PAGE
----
Harriet Tubman, born Araminta Ross, escaped from slavery in 1849. She could have stayed away from Maryland, the place of her violent bondage. She could have found a new life of freedom and never turned back. “When I found I had crossed that line," she later told a biographer, "I looked at my hands to see if I was the same person. There was such a glory over everything; the sun came like gold through the trees, and over the fields, and I felt like I was in Heaven.” But she went back, again and again, to rescue others, returning perhaps 13 times in all. “My father, my mother, my brothers and sisters and friends were there,” she said. “I was free, and they should be free.”
The bravery of this tough and tiny woman, said to be no more than five feet tall, is indisputable. But it’s her devotion to the welfare of others, at such extraordinary risk to her own chances of survival, that touches me most. Hear how Frederick Douglass summarized the difference between her and him in a letter for the 1868 biography, Scenes in the Life of Harriet Tubman: “I have had the applause of the crowd and the satisfaction that comes of being approved by the multitude, while the most that you have done has been witnessed by a few trembling, scarred, and foot-sore bondmen and women, whom you have led out of the house of bondage, and whose heartfelt ‘God bless you’ has been your only reward.”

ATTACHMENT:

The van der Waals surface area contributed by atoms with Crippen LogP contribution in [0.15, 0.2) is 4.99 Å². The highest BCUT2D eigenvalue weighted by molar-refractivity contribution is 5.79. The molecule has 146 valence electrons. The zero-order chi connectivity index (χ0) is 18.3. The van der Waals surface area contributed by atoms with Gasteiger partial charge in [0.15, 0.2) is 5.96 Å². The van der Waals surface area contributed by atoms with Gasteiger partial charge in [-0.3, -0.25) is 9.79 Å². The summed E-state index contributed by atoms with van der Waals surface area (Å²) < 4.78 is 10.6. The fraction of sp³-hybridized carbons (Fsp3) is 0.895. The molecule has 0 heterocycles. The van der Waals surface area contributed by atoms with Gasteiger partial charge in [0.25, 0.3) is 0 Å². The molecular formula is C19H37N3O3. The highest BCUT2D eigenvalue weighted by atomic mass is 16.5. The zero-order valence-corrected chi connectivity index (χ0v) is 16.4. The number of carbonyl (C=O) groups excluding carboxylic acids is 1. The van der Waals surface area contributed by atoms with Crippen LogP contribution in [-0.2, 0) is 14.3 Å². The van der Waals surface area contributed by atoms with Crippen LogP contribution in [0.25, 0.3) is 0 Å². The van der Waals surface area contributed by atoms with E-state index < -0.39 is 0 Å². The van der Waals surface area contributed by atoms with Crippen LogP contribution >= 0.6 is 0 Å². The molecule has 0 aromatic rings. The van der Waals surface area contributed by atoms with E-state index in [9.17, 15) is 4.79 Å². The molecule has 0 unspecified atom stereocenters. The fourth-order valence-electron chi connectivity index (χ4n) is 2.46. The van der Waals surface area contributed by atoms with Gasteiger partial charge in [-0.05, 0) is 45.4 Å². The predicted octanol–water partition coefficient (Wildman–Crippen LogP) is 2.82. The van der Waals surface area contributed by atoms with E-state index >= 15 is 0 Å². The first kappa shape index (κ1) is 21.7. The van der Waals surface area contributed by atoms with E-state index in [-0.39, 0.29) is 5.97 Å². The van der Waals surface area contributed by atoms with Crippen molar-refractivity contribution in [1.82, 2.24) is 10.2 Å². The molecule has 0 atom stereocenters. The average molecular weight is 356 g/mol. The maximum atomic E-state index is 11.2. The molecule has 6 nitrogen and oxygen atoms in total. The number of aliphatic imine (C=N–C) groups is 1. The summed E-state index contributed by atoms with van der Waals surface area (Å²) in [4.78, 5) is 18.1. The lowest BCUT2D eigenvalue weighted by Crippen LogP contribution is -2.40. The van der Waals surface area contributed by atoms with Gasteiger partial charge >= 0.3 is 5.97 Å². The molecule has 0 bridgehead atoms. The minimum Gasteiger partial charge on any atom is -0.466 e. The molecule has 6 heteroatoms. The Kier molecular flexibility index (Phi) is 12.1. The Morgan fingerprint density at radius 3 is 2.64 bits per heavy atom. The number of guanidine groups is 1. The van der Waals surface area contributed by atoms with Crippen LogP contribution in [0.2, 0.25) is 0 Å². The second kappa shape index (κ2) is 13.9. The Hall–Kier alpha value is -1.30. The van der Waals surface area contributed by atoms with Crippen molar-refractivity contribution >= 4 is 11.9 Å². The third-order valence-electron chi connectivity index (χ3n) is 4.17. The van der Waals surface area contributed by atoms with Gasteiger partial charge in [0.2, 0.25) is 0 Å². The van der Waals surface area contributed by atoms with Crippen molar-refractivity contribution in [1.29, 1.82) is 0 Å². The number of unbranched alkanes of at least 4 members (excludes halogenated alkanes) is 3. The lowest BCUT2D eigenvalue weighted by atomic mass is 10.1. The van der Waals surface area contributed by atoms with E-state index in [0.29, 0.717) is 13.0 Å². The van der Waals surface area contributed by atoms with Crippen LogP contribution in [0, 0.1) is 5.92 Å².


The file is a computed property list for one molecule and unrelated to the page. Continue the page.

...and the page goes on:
I’ve chosen to focus here on this singular historical figure—expected to finally be seen on the twenty dollar bill in 2030—but I could have featured my daughters, whose evolution as thoughtful and compassionate people continues to inspire me. But what about you? Who inspires you? And why? I look forward to reading your responses, just as I know many others here will also value hearing from each other.
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Photo: Harriet Tubman in 1911 via Getty Images.
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